You can learn more about Southern culture and attitudes in the early 1960s by reading this book than by studying a dozen nonfiction texts. Harper Lee got it right. One of the lightning rods for racial tension in those days was unwarranted sexual fear of African-American males. That theme is fully developed through having an African-American be accused of raping a white woman.
But what I think makes this book timeless is its focus on what it means to be a good person . . . the story of Atticus Finch and his struggles with being both a good man and a good father.
But years from now you won't forget Scout: She's one of the great heroines in American literature and an important prototype of what the next generation should have become in loving other people.
Appreciate the untapped potential all around you!
3 of 3 people found the following review helpful
5.0 out of 5 stars A must-have,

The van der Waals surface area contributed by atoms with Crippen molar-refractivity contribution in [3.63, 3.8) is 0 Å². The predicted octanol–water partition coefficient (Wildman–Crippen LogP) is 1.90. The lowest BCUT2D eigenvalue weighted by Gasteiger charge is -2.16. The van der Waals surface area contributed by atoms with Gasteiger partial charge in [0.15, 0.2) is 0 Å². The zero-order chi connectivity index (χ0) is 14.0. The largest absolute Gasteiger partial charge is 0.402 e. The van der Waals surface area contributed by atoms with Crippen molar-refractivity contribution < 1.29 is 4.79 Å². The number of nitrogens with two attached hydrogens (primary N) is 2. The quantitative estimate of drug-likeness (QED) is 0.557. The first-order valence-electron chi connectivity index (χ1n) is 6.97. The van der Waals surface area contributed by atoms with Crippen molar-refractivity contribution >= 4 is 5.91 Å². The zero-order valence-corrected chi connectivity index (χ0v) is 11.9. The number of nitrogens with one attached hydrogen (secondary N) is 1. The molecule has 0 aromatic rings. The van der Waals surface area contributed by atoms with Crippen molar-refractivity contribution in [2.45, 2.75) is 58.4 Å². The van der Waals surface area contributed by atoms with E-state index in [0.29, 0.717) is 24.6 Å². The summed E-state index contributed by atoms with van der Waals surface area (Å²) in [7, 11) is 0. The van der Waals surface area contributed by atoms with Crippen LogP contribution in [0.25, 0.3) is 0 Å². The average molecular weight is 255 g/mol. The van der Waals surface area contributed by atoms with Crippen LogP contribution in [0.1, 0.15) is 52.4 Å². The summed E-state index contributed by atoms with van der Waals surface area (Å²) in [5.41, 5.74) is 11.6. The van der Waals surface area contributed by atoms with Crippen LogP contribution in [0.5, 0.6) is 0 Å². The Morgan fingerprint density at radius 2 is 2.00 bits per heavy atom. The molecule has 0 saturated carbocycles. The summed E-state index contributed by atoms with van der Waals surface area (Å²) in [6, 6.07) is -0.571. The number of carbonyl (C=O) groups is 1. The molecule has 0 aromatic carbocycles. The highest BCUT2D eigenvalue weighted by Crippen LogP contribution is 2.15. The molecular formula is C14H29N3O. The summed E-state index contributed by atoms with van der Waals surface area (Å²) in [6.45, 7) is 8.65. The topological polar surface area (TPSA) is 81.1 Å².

This review is from: To Kill a Mockingbird (Mass Market Paperback)Few books make it to my MUST HAVE LIST. Obviously this book is one of those or I wouldn't be here right now, writing this. Ergo . . . Suffice it to say that TO KILL A MOCKING BIRD is right up there with OF MICE AND MEN and the explosive and jaw-dropping novel, KATZENJAMMER by one Jackson McCrae. But don't take my word for it---read this great book for yourself and see what everyone has been talking about for the last fifty years. This classic is so readable, even for children. To Kill a Mockingbird vividly depicts the racism, prejudice, childhood innocence, and the perseverance of one man to stand up for what he believed in. It is a wonderfully written portrayal of southern American history during its post-slavery time. This is one book I will definitely read again. If you read one book this year, make it TO KILL A MOCKINGBIRD by Harper Lee.